Shadowrun separates the mental attributes of Intuition and Logic, which acts like the Perception attribute in Gurps and is similar to the D&D attributes of Intelligence and Wisdom, but for a modern game.

Gurps’ use of a Fatigue attribute, measuring how much exertion a character can do, will lead to loss of strength and unconsciousness. This is a unique attribute taking into account the energy level of a character, which is important in our own reality.

In practice, a game system needs to keep attributes simple, but specific for the system. It is best to identify which attributes are excessive, because players will often use them as dump stats, giving them a lower score so the important attributes can have the higher ones. For example, in D&D, Charisma is a good dump stat for the unfriendly violent characters where the higher numbers are in Strength and Dexterity.

Strength could be separated into two concentrations: the lower and upper body, since the two have different implications and athletes have different body types depending on their sport or even the position they play in that sport.

Mental attributes are hard to define; separating wisdom from intelligence is more based on character stereotypes then any real-world measure. Mental attributes will always feel more like a game mechanic than a reflection of reality. In psychology, there are often different types of intelligences, but even those feel contrived. Literature is a better source of reference for mental attributes—a character’s Wisdom was important in ancient times, but is less important in our ever-changing modern age. Thus, the type of characters depends on the game setting: for a modern setting; the character attributes need a modern conception of a person.

Cyber Run

We use four physical attributes, which are Strength, Dexterity, Constitution, and Attractiveness, and also have four mental attributes: Intelligence, Sensitivity, Creativity, and Guile.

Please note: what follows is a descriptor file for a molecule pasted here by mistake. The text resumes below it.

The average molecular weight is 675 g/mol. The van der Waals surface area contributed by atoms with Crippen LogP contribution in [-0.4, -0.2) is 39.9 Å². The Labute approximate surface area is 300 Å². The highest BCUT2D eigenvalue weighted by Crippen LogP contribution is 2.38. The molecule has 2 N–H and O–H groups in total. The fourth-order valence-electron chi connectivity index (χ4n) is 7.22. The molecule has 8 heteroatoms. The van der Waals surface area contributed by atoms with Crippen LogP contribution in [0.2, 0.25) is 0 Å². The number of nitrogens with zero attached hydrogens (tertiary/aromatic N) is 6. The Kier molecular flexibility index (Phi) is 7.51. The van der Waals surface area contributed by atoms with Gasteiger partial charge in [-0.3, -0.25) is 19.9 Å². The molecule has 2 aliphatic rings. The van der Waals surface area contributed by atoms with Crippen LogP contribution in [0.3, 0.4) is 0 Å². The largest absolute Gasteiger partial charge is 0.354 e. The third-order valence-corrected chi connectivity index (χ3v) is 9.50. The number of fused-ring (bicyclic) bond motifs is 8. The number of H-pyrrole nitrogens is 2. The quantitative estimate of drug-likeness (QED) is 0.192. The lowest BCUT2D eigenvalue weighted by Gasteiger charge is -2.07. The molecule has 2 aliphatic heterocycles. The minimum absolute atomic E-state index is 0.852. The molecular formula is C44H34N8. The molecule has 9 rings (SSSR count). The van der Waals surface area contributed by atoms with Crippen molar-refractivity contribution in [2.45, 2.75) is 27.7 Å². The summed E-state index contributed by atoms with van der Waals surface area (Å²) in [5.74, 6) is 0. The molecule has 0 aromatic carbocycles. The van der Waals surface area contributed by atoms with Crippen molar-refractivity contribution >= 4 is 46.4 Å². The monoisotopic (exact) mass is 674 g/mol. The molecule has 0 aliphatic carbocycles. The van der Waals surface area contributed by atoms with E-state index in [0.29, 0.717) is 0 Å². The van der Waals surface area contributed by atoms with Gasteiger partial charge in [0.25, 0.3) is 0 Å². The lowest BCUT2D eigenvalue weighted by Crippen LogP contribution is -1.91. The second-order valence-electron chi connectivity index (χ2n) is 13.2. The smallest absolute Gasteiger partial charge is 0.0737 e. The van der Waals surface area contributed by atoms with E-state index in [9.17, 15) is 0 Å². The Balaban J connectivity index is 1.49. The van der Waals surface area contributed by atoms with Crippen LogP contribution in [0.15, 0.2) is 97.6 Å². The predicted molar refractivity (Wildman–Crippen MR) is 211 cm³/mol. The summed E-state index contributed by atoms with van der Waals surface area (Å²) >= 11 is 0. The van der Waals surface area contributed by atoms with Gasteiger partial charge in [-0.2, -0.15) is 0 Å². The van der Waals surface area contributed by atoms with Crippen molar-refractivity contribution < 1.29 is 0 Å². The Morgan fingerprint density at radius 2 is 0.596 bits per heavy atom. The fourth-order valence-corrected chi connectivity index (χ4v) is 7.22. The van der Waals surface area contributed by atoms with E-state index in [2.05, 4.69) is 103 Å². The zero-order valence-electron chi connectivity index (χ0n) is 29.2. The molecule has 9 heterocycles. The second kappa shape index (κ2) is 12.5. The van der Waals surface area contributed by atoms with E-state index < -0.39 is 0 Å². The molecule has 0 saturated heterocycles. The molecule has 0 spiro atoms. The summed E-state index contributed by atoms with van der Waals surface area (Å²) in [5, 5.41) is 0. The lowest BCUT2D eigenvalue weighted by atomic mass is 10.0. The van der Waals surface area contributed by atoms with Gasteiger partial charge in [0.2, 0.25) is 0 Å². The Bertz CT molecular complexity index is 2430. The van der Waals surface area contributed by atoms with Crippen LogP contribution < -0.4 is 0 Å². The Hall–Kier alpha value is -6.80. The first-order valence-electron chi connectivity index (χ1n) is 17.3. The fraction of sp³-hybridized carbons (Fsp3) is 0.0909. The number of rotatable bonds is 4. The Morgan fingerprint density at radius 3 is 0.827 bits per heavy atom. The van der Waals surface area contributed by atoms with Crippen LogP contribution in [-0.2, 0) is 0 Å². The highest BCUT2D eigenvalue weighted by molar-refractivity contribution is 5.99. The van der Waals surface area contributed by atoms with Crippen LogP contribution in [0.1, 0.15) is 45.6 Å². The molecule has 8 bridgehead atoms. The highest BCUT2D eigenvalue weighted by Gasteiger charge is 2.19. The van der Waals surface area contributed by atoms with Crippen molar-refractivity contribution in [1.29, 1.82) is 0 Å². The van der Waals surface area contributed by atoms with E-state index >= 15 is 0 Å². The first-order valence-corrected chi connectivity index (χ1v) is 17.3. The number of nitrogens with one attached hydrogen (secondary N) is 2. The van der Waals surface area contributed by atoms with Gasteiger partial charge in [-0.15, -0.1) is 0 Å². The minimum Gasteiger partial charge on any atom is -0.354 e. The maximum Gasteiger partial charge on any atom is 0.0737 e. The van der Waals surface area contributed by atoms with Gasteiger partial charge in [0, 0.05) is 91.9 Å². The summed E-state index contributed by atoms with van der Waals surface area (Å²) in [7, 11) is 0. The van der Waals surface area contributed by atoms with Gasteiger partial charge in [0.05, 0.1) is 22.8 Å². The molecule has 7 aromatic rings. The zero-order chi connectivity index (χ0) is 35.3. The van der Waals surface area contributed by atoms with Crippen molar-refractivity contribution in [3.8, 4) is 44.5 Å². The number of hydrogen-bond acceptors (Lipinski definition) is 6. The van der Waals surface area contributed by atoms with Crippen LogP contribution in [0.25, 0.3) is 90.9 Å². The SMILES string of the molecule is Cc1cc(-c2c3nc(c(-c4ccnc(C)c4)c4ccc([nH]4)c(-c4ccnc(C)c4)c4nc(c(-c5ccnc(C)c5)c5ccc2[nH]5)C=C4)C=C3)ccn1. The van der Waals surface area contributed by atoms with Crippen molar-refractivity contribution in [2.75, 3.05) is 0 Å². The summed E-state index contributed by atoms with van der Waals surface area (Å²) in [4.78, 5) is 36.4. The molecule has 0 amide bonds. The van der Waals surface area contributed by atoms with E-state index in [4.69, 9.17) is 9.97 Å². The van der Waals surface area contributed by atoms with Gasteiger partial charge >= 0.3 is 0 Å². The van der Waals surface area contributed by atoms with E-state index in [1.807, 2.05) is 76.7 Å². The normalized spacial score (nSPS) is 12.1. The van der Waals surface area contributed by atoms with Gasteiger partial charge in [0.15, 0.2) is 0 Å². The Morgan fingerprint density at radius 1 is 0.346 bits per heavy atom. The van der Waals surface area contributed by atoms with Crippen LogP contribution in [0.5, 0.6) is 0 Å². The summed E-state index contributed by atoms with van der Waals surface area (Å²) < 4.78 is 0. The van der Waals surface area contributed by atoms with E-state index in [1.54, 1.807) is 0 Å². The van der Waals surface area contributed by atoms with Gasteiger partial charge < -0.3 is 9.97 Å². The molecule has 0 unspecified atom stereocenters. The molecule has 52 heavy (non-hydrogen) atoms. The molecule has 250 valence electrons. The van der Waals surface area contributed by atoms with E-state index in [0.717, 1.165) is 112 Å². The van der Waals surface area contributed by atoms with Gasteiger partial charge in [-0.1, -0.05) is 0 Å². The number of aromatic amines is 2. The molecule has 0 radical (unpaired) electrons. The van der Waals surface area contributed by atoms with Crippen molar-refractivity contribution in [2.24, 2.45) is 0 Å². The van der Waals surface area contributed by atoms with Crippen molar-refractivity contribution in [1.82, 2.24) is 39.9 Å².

Guile is common sense or street smarts, and it is separated from Intelligence because often in stories there are characters that are not book smart but possess practical knowledge.

Attractiveness is valuable for role-playing purposes and does seem to be a quality that people can possess. Although beauty is in the eye of the beholder, there is some consensus on how some people are beautiful while others are not.

Sensitivity is a character’s emotional connection to others, often important for social interactions.

Creativity is the ability to use what the character knows in new ways. Creativity can be in the form of art or invention.

Cyber Run also has Complex attributes that are the combination of basic attributes, which are used for specific game situations.

Will is the combined character attributes of Guile, Intelligence, and Constitution. For example, the Will attribute is used when a character is being tortured and is trying to hold out from talking. Intelligence is the cognitive determination, Guile would be the understanding that the character would be killed after talking, and Constitution is the amount the body resists pain. The torturers can do attacks on the character to lower his or her Constitution until the character fails a Will check.

Reaction is the combination of Guile and Dexterity. Guile allows the character to realize there is potential danger, while Dexterity gives them the ability to get away from said danger. Reaction is used for turn order during combat and for escaping traps.

Fitness is the combination of all the physical stats, except for Attractiveness, and determines a character’s overall physical ability. This attribute is used when comparing the overall performance of more than one athlete, or for situations that require more than a single attribute to perform a task. Fitness is used for wrestling or performance in sports.

Charisma is social appeal, using the combination of Intelligence, Sensitivity, and Attractiveness. A beautiful person that can carry on a good conversation is charismatic. Charisma is used when trying to influence NPCs or to defend against social attacks from others.

  • 09/04/15

About Atticus Evil

Lead Game Designer for Cyber Run a Science Fiction RPG.